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Deborah Mills-scofield's book recommendations, liked quotes, book clubs, book trivia, book lists (read shelf)

Entries in Business Model Innovation (4)

Sunday
Jun162013

Innovating The Brick-and-Mortar Injustice Infrastructure

This week's post is by Andy Posner, Co-Founder & Executive Director of Capital Good Fund (CGF), a non-profit microfinance organization targeting the root causes of poverty through innovative micro-loans and personal financial coaching.  In a world filled with Pay-Day lenders that ruin lives, CGF is starting to making a difference by innovating the basic business model.  Maybe you can help! 
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Go into any low-income neighborhood in America and you are almost certain to come face-to-face with a cabal of bright neon signs and welcoming storefronts proclaiming fast cash, no credit required.  This is the brick-and-mortar infrastructure of a $100 billion/year industry—check cashers, pawn shops, payday lenders, refund anticipation lenders, rent-to-own stores and other sub-prime lenders—that profits handsomely off the backs of the poor.  As the Co-Founder & Executive Director of Capital Good Fund (CGF), a non-profit based in Providence, RI that uses financial services to tackle poverty, I am all-to-aware of the damage these companies do to the fabric of communities and the families that reside therein.  Take, for instance, payday lenders: a study by the Insight Center for Community Economic Development found that in 2011 “the burden of repaying [payday loans] resulted in $774 million in lost consumer spending and 14,000 job losses.[1]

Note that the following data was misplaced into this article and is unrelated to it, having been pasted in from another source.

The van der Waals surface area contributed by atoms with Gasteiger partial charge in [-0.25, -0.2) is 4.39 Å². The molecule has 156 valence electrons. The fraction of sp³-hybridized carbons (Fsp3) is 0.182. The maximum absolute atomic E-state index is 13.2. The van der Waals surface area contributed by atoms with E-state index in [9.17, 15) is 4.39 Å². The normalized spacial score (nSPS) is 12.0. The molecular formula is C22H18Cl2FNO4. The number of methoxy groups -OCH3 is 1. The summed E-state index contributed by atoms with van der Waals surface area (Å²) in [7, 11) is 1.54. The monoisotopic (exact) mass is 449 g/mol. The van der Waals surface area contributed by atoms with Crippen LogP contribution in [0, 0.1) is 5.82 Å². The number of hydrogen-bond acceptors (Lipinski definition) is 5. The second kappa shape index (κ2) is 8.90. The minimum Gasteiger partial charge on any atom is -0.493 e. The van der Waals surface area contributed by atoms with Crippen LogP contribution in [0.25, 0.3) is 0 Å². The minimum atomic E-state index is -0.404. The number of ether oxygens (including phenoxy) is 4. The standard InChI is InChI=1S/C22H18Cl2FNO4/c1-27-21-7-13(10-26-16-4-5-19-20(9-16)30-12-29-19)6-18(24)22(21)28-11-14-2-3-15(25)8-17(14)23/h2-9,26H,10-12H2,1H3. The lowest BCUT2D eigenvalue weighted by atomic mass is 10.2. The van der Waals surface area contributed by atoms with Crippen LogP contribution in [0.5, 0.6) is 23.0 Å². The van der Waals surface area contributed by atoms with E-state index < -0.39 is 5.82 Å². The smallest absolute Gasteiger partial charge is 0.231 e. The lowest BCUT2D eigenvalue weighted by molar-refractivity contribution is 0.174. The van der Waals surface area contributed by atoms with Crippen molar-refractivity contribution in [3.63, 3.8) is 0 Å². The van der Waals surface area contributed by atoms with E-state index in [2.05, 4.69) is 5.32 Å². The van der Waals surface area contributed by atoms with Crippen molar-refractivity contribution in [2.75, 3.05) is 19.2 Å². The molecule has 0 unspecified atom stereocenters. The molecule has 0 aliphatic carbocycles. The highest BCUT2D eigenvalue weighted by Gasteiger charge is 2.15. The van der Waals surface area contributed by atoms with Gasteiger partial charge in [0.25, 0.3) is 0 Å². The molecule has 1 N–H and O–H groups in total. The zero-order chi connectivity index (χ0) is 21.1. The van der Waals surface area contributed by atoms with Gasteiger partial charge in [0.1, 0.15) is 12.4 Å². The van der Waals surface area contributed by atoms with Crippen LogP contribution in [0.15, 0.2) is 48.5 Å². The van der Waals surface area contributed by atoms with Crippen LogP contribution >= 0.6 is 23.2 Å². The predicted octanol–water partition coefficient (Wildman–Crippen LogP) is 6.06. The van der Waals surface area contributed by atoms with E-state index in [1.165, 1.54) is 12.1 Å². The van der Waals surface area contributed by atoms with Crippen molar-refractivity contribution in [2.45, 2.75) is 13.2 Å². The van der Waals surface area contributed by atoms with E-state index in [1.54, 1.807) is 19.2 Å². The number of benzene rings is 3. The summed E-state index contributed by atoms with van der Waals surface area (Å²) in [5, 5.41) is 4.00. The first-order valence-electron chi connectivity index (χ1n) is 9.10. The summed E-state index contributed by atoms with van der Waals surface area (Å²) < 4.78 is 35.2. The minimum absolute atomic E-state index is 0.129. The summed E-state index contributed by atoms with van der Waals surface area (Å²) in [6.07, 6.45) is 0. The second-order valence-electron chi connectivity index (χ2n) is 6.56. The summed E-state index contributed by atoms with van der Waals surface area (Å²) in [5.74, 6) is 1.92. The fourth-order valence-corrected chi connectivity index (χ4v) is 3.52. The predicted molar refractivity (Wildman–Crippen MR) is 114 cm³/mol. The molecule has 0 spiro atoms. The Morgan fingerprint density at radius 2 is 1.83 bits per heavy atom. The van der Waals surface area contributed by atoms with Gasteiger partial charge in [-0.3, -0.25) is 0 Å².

Traditional economic theory dictates that market forces should spawn more affordable alternatives, but they haven’t.  America’s poor are forced to choose between the 260% payday loan and mainstream financial products and services from which they are often excluded due to poor credit.  Few for-profit alternatives exist because small, risky loans aren’t highly profitable if they aren’t accompanied by high interest rates, and few non-profit alternatives have scaled because of the limits of philanthropic dollars. 

Recognizing that this paradigm is untenable, at CGF we are using business model and other innovation to scale a solution that is affordable and financially viable for us as an organization. From the outset we knew that our solution had to compete with existing options in terms of ease-of-use, customer service and turnaround time; we also knew that our model had to be about more than just making loans and collecting loan payments—we needed a way to obviate the need for expense financial products to begin with.